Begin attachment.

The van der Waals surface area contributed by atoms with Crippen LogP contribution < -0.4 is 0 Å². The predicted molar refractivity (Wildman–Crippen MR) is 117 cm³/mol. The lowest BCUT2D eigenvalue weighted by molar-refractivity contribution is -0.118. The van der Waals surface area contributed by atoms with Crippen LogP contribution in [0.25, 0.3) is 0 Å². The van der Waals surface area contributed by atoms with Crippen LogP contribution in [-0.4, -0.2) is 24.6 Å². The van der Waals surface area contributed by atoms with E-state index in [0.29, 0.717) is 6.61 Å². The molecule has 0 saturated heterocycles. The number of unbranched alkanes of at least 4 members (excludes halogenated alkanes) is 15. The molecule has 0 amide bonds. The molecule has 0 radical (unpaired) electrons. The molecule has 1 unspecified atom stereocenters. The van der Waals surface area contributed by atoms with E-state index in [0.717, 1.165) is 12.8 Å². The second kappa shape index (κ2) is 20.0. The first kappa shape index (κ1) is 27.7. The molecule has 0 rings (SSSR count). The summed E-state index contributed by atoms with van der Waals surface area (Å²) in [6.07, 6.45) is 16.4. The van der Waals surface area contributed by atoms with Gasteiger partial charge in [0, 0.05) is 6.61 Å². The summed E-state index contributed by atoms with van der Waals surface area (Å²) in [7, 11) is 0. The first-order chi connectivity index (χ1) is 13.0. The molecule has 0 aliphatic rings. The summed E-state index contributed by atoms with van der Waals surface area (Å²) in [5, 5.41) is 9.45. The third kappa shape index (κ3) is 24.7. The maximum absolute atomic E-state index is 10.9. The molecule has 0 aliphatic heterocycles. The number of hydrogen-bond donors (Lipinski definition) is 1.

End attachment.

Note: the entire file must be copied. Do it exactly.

The van der Waals surface area contributed by atoms with Crippen LogP contribution < -0.4 is 0 Å². The predicted molar refractivity (Wildman–Crippen MR) is 117 cm³/mol. The lowest BCUT2D eigenvalue weighted by molar-refractivity contribution is -0.118. The van der Waals surface area contributed by atoms with Crippen LogP contribution in [0.25, 0.3) is 0 Å². The van der Waals surface area contributed by atoms with Crippen LogP contribution in [-0.4, -0.2) is 24.6 Å². The van der Waals surface area contributed by atoms with E-state index in [0.29, 0.717) is 6.61 Å². The molecule has 0 saturated heterocycles. The number of unbranched alkanes of at least 4 members (excludes halogenated alkanes) is 15. The molecule has 0 amide bonds. The molecule has 0 radical (unpaired) electrons. The molecule has 1 unspecified atom stereocenters. The van der Waals surface area contributed by atoms with E-state index in [0.717, 1.165) is 12.8 Å². The second kappa shape index (κ2) is 20.0. The first kappa shape index (κ1) is 27.7. The molecule has 0 rings (SSSR count). The summed E-state index contributed by atoms with van der Waals surface area (Å²) in [6.07, 6.45) is 16.4. The van der Waals surface area contributed by atoms with Gasteiger partial charge in [0, 0.05) is 6.61 Å². The summed E-state index contributed by atoms with van der Waals surface area (Å²) in [7, 11) is 0. The first-order chi connectivity index (χ1) is 13.0. The molecule has 0 aliphatic rings. The summed E-state index contributed by atoms with van der Waals surface area (Å²) in [5, 5.41) is 9.45. The third kappa shape index (κ3) is 24.7. The maximum absolute atomic E-state index is 10.9. The molecule has 0 aliphatic heterocycles. The number of hydrogen-bond donors (Lipinski definition) is 1.